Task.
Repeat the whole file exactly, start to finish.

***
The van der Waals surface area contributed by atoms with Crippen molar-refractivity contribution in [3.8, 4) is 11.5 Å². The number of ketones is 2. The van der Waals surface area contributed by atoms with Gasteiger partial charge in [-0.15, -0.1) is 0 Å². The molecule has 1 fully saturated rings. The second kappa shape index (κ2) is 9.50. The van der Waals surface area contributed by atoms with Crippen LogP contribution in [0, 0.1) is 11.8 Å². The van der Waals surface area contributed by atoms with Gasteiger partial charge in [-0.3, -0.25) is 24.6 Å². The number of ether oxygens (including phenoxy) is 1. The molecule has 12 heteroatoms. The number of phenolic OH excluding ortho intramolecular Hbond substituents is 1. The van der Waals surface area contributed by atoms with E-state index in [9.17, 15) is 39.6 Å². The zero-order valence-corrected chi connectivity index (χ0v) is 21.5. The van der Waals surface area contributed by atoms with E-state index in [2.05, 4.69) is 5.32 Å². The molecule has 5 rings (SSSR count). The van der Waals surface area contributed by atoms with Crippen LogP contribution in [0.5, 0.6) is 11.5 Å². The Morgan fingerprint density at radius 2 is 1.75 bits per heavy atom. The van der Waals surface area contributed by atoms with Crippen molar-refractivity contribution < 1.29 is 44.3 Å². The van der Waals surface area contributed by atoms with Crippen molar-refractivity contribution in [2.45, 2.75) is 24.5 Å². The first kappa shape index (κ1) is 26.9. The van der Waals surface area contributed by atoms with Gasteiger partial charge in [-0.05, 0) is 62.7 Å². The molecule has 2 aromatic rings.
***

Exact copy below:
The van der Waals surface area contributed by atoms with Crippen molar-refractivity contribution in [3.8, 4) is 11.5 Å². The number of ketones is 2. The van der Waals surface area contributed by atoms with Gasteiger partial charge in [-0.15, -0.1) is 0 Å². The molecule has 1 fully saturated rings. The second kappa shape index (κ2) is 9.50. The van der Waals surface area contributed by atoms with Crippen LogP contribution in [0, 0.1) is 11.8 Å². The van der Waals surface area contributed by atoms with Gasteiger partial charge in [-0.3, -0.25) is 24.6 Å². The number of ether oxygens (including phenoxy) is 1. The molecule has 12 heteroatoms. The number of phenolic OH excluding ortho intramolecular Hbond substituents is 1. The van der Waals surface area contributed by atoms with E-state index in [9.17, 15) is 39.6 Å². The zero-order valence-corrected chi connectivity index (χ0v) is 21.5. The van der Waals surface area contributed by atoms with E-state index in [2.05, 4.69) is 5.32 Å². The molecule has 5 rings (SSSR count). The van der Waals surface area contributed by atoms with Crippen LogP contribution in [0.5, 0.6) is 11.5 Å². The Morgan fingerprint density at radius 2 is 1.75 bits per heavy atom. The van der Waals surface area contributed by atoms with Crippen molar-refractivity contribution < 1.29 is 44.3 Å². The van der Waals surface area contributed by atoms with Crippen molar-refractivity contribution in [2.45, 2.75) is 24.5 Å². The first kappa shape index (κ1) is 26.9. The van der Waals surface area contributed by atoms with Gasteiger partial charge in [-0.05, 0) is 62.7 Å². The molecule has 2 aromatic rings.